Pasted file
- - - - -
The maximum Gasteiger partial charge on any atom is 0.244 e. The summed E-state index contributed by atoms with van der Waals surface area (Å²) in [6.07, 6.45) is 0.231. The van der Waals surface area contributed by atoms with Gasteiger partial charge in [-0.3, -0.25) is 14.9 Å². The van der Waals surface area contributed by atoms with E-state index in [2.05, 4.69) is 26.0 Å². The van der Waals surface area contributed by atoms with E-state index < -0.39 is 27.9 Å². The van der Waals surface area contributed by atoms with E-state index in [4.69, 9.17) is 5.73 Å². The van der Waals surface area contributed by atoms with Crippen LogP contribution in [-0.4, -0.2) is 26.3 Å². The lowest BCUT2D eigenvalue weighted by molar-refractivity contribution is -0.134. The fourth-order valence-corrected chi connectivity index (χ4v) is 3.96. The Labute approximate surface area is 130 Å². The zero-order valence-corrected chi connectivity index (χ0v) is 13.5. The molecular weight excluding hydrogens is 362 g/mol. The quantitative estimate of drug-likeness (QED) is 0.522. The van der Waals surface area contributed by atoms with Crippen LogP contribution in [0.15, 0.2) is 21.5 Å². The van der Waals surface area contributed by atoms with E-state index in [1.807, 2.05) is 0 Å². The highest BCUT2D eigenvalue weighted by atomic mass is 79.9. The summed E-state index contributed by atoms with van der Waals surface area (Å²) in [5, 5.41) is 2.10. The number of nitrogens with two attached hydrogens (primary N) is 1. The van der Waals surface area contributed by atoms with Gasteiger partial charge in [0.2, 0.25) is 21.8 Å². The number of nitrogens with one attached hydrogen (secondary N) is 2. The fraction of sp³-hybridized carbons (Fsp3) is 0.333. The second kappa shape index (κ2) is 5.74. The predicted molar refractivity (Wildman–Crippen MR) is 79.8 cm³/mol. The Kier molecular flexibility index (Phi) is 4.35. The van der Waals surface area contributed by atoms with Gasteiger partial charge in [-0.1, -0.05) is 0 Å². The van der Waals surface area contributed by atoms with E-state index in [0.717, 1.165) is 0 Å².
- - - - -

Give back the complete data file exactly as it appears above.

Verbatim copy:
The maximum Gasteiger partial charge on any atom is 0.244 e. The summed E-state index contributed by atoms with van der Waals surface area (Å²) in [6.07, 6.45) is 0.231. The van der Waals surface area contributed by atoms with Gasteiger partial charge in [-0.3, -0.25) is 14.9 Å². The van der Waals surface area contributed by atoms with E-state index in [2.05, 4.69) is 26.0 Å². The van der Waals surface area contributed by atoms with E-state index < -0.39 is 27.9 Å². The van der Waals surface area contributed by atoms with E-state index in [4.69, 9.17) is 5.73 Å². The van der Waals surface area contributed by atoms with Crippen LogP contribution in [-0.4, -0.2) is 26.3 Å². The lowest BCUT2D eigenvalue weighted by molar-refractivity contribution is -0.134. The fourth-order valence-corrected chi connectivity index (χ4v) is 3.96. The Labute approximate surface area is 130 Å². The zero-order valence-corrected chi connectivity index (χ0v) is 13.5. The molecular weight excluding hydrogens is 362 g/mol. The quantitative estimate of drug-likeness (QED) is 0.522. The van der Waals surface area contributed by atoms with Crippen LogP contribution in [0.15, 0.2) is 21.5 Å². The van der Waals surface area contributed by atoms with E-state index in [1.807, 2.05) is 0 Å². The highest BCUT2D eigenvalue weighted by atomic mass is 79.9. The summed E-state index contributed by atoms with van der Waals surface area (Å²) in [5, 5.41) is 2.10. The number of nitrogens with two attached hydrogens (primary N) is 1. The van der Waals surface area contributed by atoms with Gasteiger partial charge in [0.2, 0.25) is 21.8 Å². The number of nitrogens with one attached hydrogen (secondary N) is 2. The fraction of sp³-hybridized carbons (Fsp3) is 0.333. The second kappa shape index (κ2) is 5.74. The predicted molar refractivity (Wildman–Crippen MR) is 79.8 cm³/mol. The Kier molecular flexibility index (Phi) is 4.35. The van der Waals surface area contributed by atoms with Gasteiger partial charge in [-0.1, -0.05) is 0 Å². The van der Waals surface area contributed by atoms with E-state index in [0.717, 1.165) is 0 Å².